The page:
MAJOR NATIONAL HERITAGE PROJECT APPOINTS ITS FIRST DIRECTOR
"A twenty first century gateway to the cultural legacy of the Scottish Nation"
The major national heritage project, 'Tobar an Dualchais/Kist O'Riches' took a major step forward this week with the appointment of the Project's first Director, Mairead Macdonald, a native Gaelic speaker from the Highlands, who was educated at Inverness Royal Academy, the University of Edinburgh, the University of Wales and at Sabhal Mòr Ostaig, the national centre for the development of Gaelic language and culture, on the Isle of Skye.
Ms Macdonald is currently Director of Stòrlann Nàiseanta na Gàidhlig (National Gaelic Resource Centre), in the Isle of Lewis and has previously held senior posts with Cànan, the SDA and Scottish Enterprise. Ms Macdonald will be based at Sabhal Mòr Ostaig, the managing partner in this collaborative project involving the University of Edinburgh, The National Trust for Scotland and the BBC.
The project, the largest cultural heritage digitisation project ever undertaken in Scotland, aims to conserve, catalogue, digitise and make accessible 'on-line' up to 18,000 hours of sound recordings of Gaelic and Scots material currently held within the archives of Edinburgh University's School of Scottish Studies, the BBC and the National Trust's Campbell of Canna Collection.
The survival of Scotland's oral and musical heritage, in its present form, is regarded by scholars as remarkable and is unsurpassed in its range and quality in Europe today. This oral tradition constitutes one of the most vital and enduring cultural elements on which Gaelic and Scots identity depends. Tobar an Dualchais/Kist O' Riches will create an educational resource which will lead to an increased awareness of Scottish culture, its nature and its historical depth, and to a greater understanding of the lives of those who have contributed so greatly to it.
These three major collections, unique in their origins, size and range, contain sound material in Gaelic and Scots collected over the past sixty years from all areas of Scotland and the Scottish diaspora.
The £2.9m project funding was secured following an award of £1.39m from the Heritage Lottery Fund. Other key funding partners include the European Regional Development Fund, the Scottish Executive, Highlands and Islands Enterprise, the Gaelic Media Service, Comhairle nan Eilean Siar, The Highland Council and the University of Aberdeen.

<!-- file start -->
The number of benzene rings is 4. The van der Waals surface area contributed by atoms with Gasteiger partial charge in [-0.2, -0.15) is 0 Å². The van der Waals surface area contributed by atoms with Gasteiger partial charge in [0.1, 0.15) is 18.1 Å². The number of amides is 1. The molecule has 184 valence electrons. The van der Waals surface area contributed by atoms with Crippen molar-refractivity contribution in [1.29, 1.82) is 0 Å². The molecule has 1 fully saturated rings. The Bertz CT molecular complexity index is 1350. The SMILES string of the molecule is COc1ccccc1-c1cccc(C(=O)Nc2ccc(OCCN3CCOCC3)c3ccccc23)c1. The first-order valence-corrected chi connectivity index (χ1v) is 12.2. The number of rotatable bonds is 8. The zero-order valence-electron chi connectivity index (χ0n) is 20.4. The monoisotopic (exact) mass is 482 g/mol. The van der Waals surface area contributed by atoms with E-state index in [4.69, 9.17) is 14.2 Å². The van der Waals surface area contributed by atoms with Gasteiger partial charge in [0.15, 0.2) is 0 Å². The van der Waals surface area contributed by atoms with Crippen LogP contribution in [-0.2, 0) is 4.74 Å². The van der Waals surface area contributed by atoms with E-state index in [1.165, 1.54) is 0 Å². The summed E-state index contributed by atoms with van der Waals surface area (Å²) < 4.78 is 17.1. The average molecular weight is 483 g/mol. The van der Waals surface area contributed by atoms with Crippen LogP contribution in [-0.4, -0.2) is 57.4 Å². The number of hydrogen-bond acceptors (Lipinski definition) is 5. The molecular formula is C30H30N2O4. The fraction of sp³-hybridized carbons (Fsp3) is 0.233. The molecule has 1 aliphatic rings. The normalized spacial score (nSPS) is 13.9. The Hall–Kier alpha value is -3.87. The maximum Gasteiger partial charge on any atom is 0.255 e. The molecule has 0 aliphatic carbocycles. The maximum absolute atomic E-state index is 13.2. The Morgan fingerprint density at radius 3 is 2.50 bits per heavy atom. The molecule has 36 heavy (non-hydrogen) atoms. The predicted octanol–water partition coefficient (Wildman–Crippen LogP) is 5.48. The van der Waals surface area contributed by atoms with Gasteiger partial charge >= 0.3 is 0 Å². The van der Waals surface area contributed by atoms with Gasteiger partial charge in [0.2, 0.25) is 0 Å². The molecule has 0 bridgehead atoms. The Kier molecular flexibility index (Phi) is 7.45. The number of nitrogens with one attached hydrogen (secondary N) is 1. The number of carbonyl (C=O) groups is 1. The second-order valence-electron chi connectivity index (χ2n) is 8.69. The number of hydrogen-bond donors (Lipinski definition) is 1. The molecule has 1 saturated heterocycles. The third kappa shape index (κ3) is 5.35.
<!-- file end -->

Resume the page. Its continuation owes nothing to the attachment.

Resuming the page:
The innovative project will create 21.5 full-time equivalent (FTE) jobs over the initial 5 year programme, with many of the jobs based around the Highlands and Islands.
the project's Steering Committee, Donnie Munro said today,
"We are delighted to have been able to make this appointment and to have secured someone of Mairead's ability, knowledge and proven track record. This is a project of immense importance to the cultural well-being of the whole of Scotland and, along with our new Director and her project team, we look forward to working to bring this wonderful resource to as wide a community as possible".
The Chairman paid tribute to the work of the Steering Group in bringing the project to this stage of its development, thanking members for their continued commitment to the project over the past seven years. The project has been widely welcomed by many working in education, language, the arts and cultural heritage.
Mackay, Director of the School of Scottish Studies Archives, gave an enthusiastic
welcome to the project.
"This innovative project ensures that the voices of those who have over many years shared their unique lore, in Gaelic and Scots, with esteemed collectors will continue to be heard by all with an interest in the rich cultural heritage of Scotland."
Singer and cultural
activist, Sheena Wellington, in welcoming the project said,
"I wholeheartedly support this wonderful plan to put all strands of our great living Scots culture before our children, our people and the world"
The well known
Scottish Gaelic singer and educator, Kenna Campbell, said of the project,
"In an era when authenticity is increasingly important, the value of this archive network cannot be overstated. It is a 21st century gateway to the cultural legacy of the Scottish Nation".